At the Twin Cities Daily Planet, we spent 2016 trying to shift that balance, by bringing the power of media into the hands of our communities and challenging the dominant narratives told about us. Continue Reading
Minnesota is more than a thousand miles away from hip hop’s mainstays on either coast. Yet, Complex listed Minneapolis as one of the 15 best cities for hip hop fans in the United States, and Mic named the Twin Cities the “greatest hip-hop scene you’ve never heard of.” Continue Reading
He Filmed Long Distance Filmmaker Justin Schell traveled halfway around the world and back. He’s followed Maria Isa through the streets of Puerto Rico. Trekked to Thailand with Tou SaiKo Lee. And finally, heard the poetry from M.anifest’s grandfather in Ghana. It’s all for his feature length film We Rock Long Distance, premiering at Intermedia Arts this weekend as part of their Catalyst Series. The film weaves together history, ethnicity, music and the meaning of home and place through Twin Cities hip hop artists Maria Isa, Tou SaiKo Lee and M.anifest The film, hot off the editing bench, explores the lives and connections of these three musicians here in the Twin Cities and in their home countries. Continue Reading
With confidence I can stand behind the statement that Minnesota has some of the best hip-hop artists in the world.
“Hip hop is the streets’ alternative to disco. Hip hop was a grassroots, streets came from—it came from desperation. Hip hop came from people’s basic need for an outlet. We were either going to start hip hop or start a revolution.” – Grandmaster Caz (From the film, “Mambo to Hip Hop”) What is the future of hip hop? Hip hop is currently at an exciting and pivotal time. Continue Reading
Let me preface this by saying that I am not generally a hip-hop/rap fan. I like the genres, but only usually in its most disjointed and non-traditional form. I’d say that Arca is one of my favourite hip-hop groups and Slim Twig is my favourite rapper, if that gives you a better sense of my tastes. That being said, I enjoyed both acts that played this show.
You could hear the beat from far away; you just had to follow the music. Last Saturday, September 15, the Nomad World Pub parking lot was the mecca of all hip-hop enthusiasts.It was the perfect day for the all-day block party: the weather was hot, the sun was shining and the people were happy to join what was probably the last outside concert this summer. The event started at 2 p.m. with Lizzo and Larva Ink who prepared the first guests for the upcoming line-up. The crowd grew with every hour and every artist. In the afternoon, Duenday, Sean Anonymous and Grittee Committee rocked the stage with outstanding beats which got the crowd going.The whole line-up was a nice mixture of known and new local hip-hop artists and non-rapping musicians like the band Bomba Umoya. The highlight of the Hip-Hop Harambee was the performance of the headliner Talib Kweli who set the crowd on fire.Meta, a well-known Twin Cities artist really enjoyed his performance and the vibrating atmosphere. Continue Reading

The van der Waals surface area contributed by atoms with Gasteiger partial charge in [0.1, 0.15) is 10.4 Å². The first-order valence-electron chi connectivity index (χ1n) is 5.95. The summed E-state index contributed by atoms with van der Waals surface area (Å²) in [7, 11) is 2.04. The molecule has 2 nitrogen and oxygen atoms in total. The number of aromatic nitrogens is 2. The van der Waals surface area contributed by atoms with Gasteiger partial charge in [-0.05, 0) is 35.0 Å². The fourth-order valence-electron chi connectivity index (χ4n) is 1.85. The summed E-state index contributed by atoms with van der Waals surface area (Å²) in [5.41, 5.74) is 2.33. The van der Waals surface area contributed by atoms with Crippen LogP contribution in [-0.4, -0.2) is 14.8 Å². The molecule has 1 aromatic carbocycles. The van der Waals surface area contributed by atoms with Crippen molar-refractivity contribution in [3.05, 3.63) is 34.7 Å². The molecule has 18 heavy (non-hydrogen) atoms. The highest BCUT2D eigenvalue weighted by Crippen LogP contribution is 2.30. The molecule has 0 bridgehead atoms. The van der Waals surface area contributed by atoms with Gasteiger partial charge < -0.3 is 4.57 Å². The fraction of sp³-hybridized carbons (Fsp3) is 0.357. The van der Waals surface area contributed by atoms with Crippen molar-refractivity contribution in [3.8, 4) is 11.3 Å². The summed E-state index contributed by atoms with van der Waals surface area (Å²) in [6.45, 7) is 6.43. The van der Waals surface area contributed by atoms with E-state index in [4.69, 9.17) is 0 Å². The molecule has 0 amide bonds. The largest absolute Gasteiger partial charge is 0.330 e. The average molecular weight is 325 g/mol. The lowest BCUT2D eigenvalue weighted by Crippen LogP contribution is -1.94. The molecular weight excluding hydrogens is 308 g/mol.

“Hip-hop saved my life,” said Daniel Hodge at a panel discussion on “The Future of Hip-hop Studies” on October 20.
Nahjea Lee is entering the 9th grade at Brooklyn Junior High School in the fall. For her story as a 2007 Youth News Intern, she chose to profile an up and coming hip hop artist to better understand what it takes to get an album produced in an age when sex and violence seem to be hottest selling points of a hip hop album. Nahjea is African-American, and born in Minneapolis. Nahjea Lee is entering the 9th grade at Brooklyn Junior High School in the fall. For her story as a 2007 Youth News Intern, she chose to profile an up and coming hip hop artist to better understand what it takes to get an album produced in an age when sex and violence seem to be hottest selling points of a hip hop album. Continue Reading